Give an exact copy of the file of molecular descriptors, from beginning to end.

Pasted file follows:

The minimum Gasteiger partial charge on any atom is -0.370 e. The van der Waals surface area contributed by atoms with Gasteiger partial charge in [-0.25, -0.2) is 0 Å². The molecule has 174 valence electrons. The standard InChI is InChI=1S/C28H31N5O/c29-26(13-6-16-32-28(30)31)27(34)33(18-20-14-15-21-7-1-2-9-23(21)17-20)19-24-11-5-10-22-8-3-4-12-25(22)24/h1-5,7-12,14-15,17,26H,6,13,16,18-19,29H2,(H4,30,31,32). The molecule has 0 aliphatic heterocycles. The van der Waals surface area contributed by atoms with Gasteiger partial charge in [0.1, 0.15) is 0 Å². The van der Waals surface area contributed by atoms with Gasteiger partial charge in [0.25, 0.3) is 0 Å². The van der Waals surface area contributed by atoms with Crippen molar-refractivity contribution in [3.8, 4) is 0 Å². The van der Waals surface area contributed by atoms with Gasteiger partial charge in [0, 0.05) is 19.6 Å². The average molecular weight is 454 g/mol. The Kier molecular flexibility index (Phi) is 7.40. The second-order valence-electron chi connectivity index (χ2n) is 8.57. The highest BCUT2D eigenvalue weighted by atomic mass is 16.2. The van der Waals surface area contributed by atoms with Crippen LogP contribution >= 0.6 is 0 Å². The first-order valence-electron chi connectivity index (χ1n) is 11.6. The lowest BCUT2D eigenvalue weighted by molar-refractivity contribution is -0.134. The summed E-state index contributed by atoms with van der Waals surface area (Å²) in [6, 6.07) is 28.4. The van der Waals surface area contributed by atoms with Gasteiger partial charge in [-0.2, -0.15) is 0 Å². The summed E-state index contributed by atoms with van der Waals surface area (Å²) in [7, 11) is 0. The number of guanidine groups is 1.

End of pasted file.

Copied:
The minimum Gasteiger partial charge on any atom is -0.370 e. The van der Waals surface area contributed by atoms with Gasteiger partial charge in [-0.25, -0.2) is 0 Å². The molecule has 174 valence electrons. The standard InChI is InChI=1S/C28H31N5O/c29-26(13-6-16-32-28(30)31)27(34)33(18-20-14-15-21-7-1-2-9-23(21)17-20)19-24-11-5-10-22-8-3-4-12-25(22)24/h1-5,7-12,14-15,17,26H,6,13,16,18-19,29H2,(H4,30,31,32). The molecule has 0 aliphatic heterocycles. The van der Waals surface area contributed by atoms with Gasteiger partial charge in [0.1, 0.15) is 0 Å². The van der Waals surface area contributed by atoms with Gasteiger partial charge in [0.25, 0.3) is 0 Å². The van der Waals surface area contributed by atoms with Crippen molar-refractivity contribution in [3.8, 4) is 0 Å². The van der Waals surface area contributed by atoms with Gasteiger partial charge in [0, 0.05) is 19.6 Å². The average molecular weight is 454 g/mol. The Kier molecular flexibility index (Phi) is 7.40. The second-order valence-electron chi connectivity index (χ2n) is 8.57. The highest BCUT2D eigenvalue weighted by atomic mass is 16.2. The van der Waals surface area contributed by atoms with Crippen LogP contribution >= 0.6 is 0 Å². The first-order valence-electron chi connectivity index (χ1n) is 11.6. The lowest BCUT2D eigenvalue weighted by molar-refractivity contribution is -0.134. The summed E-state index contributed by atoms with van der Waals surface area (Å²) in [6, 6.07) is 28.4. The van der Waals surface area contributed by atoms with Gasteiger partial charge in [-0.2, -0.15) is 0 Å². The summed E-state index contributed by atoms with van der Waals surface area (Å²) in [7, 11) is 0. The number of guanidine groups is 1.